In terms of what you wanted to do, and your professional obligations, is there anything you have never been willing to forego?
My independence and freedom of choice. At the start of my career it was the great directors especially who chose me. In my career I’ve been lucky to have the privilege of always doing what I wanted to do, when I wanted and with whom I wanted.
You have often played quite complex roles. How do you convey that ambiguity on the screen?
It comes from the communion between the actor and the director. It’s a personal conversation between the two of you. If he is able to ask me for something, then I can give it to him. I have always felt at ease with the camera. I look at it as if I’m looking into a pair of eyes, it has never bothered me. I love looking at the lens, it’s as if I was looking at the viewer and talking directly to him.
Rocco and his Brothers was a turning point in your career.
The real turning point was René Clément’s Plein Soleil. It was after seeing Plein Soleil that Visconti asked me to do Rocco. 1959 to 1963 were the Roman years, Plein Soleil, Rocco and his Brothers, The Leopard. I’d wish such an experience for all actors.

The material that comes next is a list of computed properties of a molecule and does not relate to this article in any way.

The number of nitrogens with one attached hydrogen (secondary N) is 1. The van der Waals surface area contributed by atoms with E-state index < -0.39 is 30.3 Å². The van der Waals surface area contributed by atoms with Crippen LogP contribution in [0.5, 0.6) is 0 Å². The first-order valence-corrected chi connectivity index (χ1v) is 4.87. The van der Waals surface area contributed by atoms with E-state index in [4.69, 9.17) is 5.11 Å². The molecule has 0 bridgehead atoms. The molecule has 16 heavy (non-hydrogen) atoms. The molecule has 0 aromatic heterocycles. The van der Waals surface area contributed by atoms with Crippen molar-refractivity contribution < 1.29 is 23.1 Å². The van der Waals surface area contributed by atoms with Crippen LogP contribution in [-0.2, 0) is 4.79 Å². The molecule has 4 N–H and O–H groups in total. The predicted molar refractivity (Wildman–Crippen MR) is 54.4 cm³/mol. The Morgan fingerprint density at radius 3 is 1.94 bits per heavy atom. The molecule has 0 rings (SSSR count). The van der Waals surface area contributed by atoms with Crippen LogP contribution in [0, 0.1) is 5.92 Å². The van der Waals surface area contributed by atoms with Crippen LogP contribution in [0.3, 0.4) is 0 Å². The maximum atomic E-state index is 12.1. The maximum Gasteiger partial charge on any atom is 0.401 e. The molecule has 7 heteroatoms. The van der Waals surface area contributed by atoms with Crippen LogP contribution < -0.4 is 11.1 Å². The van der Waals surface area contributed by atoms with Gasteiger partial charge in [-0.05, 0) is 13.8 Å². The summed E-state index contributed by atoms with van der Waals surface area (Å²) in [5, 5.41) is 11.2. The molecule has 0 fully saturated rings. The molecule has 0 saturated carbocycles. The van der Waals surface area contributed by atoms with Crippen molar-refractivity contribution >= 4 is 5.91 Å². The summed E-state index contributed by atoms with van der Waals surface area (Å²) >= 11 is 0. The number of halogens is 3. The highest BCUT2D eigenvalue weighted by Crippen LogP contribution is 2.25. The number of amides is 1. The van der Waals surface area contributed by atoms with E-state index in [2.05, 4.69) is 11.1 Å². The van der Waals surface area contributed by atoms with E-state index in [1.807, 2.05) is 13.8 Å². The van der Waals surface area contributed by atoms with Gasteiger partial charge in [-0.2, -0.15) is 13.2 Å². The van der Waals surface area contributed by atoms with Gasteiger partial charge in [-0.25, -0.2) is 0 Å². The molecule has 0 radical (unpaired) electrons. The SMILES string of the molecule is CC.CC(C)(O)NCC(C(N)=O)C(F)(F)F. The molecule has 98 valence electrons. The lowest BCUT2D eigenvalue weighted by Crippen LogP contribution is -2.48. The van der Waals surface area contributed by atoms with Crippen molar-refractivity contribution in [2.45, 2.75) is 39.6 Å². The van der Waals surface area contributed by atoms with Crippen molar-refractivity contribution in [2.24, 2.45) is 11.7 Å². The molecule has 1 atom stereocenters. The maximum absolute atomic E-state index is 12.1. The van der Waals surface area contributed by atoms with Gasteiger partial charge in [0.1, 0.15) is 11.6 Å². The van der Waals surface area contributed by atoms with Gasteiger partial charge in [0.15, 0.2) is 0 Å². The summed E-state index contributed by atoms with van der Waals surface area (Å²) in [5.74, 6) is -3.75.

You’ve gained your place in film history because of your performances in numerous masterpieces, but also because of your beauty.
It was the era of “young leading men”. They liked actors who were starting out to be handsome. Before me, there was Jean Marais, who was first of all extraordinarily handsome. Afterwards, it was not enough to be handsome, you had to be good, otherwise you didn’t last very long.
You have often played roles in stories involving doppelgangers and substitution, solitary and melancholy figures. Should we regard this as a result of your choices, or did you feel that it was you, the very essence of you, that led filmmakers in that direction?
Both. They immediately saw me like that, because I was like that. As time has passed, I have remained like that. Always roles as a solitary type, a man in search of himself, his life, his double, his partner. Clément was the first to feel this, and then soon afterwards, Visconti. And Jean-Pierre Melville gave that a concrete expression in all his films.